Speaking to The Associated Press on Thursday, the National Hockey League’s all-time leading scorer said he hopes the league and players’ association can “somehow figure this out” during upcoming talks.
Unwilling to break up the season, the NHL barred its players from playing in this year’s Winter Games at Pyeongchang, South Korea.
It’s not clear whether the league will change its stance for the 2022 Games to be hosted by Beijing.
“I really think it’s a real special stage. There’s something really unique and special about playing for your country and there’s nothing bigger than playing for your country in the Olympic Games,” Gretzky said.
Wayne Gretzky waves to the crowd after lighting the Olympic cauldron during the opening ceremonies at the 2010 Vancouver Olympic Winter Games in Vancouver on Friday Feb. 12, 2010.
THE CANADIAN PRESS/Adrian Wyld
“So, you know with the Winter Olympics being here in China, it would be so wonderful for our sport worldwide and for the people of China to see the best players in the world on centre stage.”
Olympic ice hockey would still be exciting without the NHL, giving fans a chance to see the best younger players in the world, he said, but added: “There’s a different level. If we can send the best players in the game it’s always much better for everyone.”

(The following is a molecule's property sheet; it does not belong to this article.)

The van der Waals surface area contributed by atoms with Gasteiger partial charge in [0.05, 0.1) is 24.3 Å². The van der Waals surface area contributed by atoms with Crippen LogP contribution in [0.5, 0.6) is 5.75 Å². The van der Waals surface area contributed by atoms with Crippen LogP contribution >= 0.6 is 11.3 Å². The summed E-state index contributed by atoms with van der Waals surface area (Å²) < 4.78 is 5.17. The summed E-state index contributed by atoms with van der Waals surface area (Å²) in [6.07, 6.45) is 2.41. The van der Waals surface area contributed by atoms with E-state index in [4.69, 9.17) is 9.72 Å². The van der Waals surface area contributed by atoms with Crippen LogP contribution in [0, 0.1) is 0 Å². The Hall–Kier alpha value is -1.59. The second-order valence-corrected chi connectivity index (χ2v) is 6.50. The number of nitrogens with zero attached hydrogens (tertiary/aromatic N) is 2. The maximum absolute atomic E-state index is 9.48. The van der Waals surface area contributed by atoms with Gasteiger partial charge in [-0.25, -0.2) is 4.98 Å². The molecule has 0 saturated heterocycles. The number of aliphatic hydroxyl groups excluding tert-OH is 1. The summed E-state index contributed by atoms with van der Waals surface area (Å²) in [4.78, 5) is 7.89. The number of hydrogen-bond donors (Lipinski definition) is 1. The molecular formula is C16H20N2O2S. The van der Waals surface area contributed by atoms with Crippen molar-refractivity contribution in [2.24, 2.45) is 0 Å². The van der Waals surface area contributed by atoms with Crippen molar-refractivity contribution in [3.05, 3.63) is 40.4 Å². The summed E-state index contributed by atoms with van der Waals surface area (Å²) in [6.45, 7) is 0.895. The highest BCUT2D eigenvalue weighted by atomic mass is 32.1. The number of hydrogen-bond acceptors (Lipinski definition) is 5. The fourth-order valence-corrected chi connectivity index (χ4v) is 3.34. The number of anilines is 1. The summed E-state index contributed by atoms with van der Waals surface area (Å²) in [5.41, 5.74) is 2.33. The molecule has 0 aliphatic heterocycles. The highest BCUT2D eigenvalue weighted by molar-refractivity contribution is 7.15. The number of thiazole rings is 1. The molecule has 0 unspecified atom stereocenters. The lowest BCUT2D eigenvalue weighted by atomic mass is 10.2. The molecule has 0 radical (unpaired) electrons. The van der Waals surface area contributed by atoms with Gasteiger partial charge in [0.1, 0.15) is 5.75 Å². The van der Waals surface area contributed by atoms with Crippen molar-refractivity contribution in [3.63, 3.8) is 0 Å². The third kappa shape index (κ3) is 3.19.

He was in Beijing in his role as global ambassador for Beijing’s two-year-old Kunlun Red Star of the Russia-based Kontinental Hockey League.
Though he said it may take years to truly establish ice hockey in China, he likened a local Winter Olympics to the catalyzing effect of the sport taking off in the U.S. following the underdog American team’s famous win over the Soviet Union at the 1980 Games at Lake Placid.
Canada’s general manager Wayne Gretzky watches his team practice at the Olympic Winter Games in Salt Lake City, Utah, Saturday, Feb. 23, 2002.
THE CANADIAN PRESS//Paul Chiasson
“So I think the Red Star Kunlun team and what they’re doing, along with the Winter Olympics in 2022, that hopefully will jumpstart this sport of ours,” he said. “And 30-40 years from now, we’ll look back and say, ‘You know what? That’s where we started and that’s where we were and that’s where we are today.'”